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Sales and Mergers of Banks and Trust Companies: The Basics

Posted by M. Margaret Gonsalves-Sabola | Feb 07, 2019 | 0 Comments

When sales or mergers of banks and trust companies begin, the process can seem complicated. There are many moving parts to ensure a successful transition. If you work for a bank or trust company planning a sale or merger, here are a few thoughts to consider.

  1. Is the Merger or Sale a Good Idea?

First, as with directors of any other company, the directors of banks and trust companies have a duty to act in the company's best interest. This duty extends to major changes such as sales or mergers. In some cases, you may need the shareholders to approve the sale or merger. In other cases, the sale or merger may have been triggered by a shareholder's actions, as when a majority shareholder sells all its shares to another company.

To make a sound decision about the sale or merger, research the potential buyer or merging company. Investigate its financial position, its long-term prospects, and any industry insight on its operations.

  1. Will the Merger or Sale Put Customers, Shareholders, and Creditors in the Same Position?

Second, consider the effect of your planned merger or sale on customers, shareholders, and creditors. Proposed legislation in The Bahamas suggests that protections should be in place so that banks in trouble treat their shareholders and creditors fairly in the transition. While your bank may be doing well, the effects of the sale or merger should be on your mind.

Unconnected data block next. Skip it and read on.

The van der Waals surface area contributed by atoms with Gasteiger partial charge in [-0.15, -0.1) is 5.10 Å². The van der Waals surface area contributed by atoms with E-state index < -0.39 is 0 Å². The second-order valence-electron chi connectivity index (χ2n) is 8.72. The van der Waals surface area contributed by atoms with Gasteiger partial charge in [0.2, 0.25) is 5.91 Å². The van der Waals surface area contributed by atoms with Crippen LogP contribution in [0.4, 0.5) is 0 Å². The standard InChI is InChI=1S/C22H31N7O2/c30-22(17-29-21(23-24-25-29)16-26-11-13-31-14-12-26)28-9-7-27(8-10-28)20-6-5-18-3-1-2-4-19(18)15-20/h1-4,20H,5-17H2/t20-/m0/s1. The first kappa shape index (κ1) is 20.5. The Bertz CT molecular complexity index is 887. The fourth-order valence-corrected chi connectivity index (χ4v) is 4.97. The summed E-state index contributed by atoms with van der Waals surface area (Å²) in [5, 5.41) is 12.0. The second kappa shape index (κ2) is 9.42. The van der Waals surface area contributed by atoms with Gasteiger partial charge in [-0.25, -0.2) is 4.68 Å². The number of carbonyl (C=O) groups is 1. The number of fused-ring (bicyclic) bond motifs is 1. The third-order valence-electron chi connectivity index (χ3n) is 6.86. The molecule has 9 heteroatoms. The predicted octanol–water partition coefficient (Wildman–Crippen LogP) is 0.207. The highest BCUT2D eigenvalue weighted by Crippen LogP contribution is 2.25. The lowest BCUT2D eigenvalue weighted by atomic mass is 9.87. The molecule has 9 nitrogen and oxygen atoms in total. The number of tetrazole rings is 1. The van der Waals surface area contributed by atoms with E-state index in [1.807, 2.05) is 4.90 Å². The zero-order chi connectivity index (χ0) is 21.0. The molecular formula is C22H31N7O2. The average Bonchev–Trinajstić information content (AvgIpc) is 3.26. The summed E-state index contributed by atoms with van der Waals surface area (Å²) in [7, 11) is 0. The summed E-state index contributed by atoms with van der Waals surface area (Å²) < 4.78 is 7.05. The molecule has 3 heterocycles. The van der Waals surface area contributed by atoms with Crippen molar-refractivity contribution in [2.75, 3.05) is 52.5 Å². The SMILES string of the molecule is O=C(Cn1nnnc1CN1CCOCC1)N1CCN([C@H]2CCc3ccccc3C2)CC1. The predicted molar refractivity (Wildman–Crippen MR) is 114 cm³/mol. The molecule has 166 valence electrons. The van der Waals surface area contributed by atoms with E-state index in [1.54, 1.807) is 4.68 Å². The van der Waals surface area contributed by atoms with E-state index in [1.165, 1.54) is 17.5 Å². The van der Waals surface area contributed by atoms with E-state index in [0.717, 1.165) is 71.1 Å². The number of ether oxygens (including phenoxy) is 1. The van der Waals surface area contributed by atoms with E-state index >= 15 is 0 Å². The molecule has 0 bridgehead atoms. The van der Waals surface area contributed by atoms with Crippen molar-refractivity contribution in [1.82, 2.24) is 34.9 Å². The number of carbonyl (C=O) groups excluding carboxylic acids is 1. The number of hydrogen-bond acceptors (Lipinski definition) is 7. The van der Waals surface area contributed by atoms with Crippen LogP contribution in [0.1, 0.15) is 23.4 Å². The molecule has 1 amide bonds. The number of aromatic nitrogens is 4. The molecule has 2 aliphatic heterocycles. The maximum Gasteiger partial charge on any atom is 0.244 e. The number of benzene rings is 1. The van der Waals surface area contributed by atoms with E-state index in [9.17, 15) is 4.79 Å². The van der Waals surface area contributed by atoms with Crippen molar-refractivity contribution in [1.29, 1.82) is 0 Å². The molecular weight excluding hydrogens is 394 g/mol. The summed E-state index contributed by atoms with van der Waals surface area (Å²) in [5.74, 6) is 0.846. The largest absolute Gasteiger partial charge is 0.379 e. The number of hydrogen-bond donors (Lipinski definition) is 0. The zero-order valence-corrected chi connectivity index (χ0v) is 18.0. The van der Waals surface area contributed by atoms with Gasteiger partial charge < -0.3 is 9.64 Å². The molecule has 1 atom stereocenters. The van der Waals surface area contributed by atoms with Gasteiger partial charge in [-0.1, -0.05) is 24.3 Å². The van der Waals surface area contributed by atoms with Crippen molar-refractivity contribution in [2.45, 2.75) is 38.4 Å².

For example, everyone should receive notification of the sale or merger as soon as possible after it is confirmed. Customers will want reassurance that their accounts will stay the same or plenty of notice if anything will change. Shareholders will want to know how the value of their shares in the bank or trust company will be affected. Creditors will want to know about the new company's financial position, cash flow, and other debts.

  1. Are You in Compliance with Bahamian Laws and Regulations?

Third, before the sale or merger begins, you should verify which laws and regulations affect the transition. For example, you may need to show the Central Bank of The Bahamas or another government entity that there will be sufficient reserves available in the bank once the sale or merger is complete. If the merger will create a new entity, it may need to go through lengthy approval processes. These requirements could take months and potentially could stall a sale or merger for much longer than expected. It is important to plan ahead.

To find out more about sales and mergers of banks and trust companies, visit Gonsalves-Sabola Chambers online or call the office at +1 242 326 6400.

About the Author

M. Margaret Gonsalves-Sabola

M. Margaret Gonsalves-Sabola is a civil and commercial litigation attorney and an accredited civil and commercial mediator. Margaret has over 21 years' experience in legal practice in the United Kingdom, Jamaica and The Bahamas.


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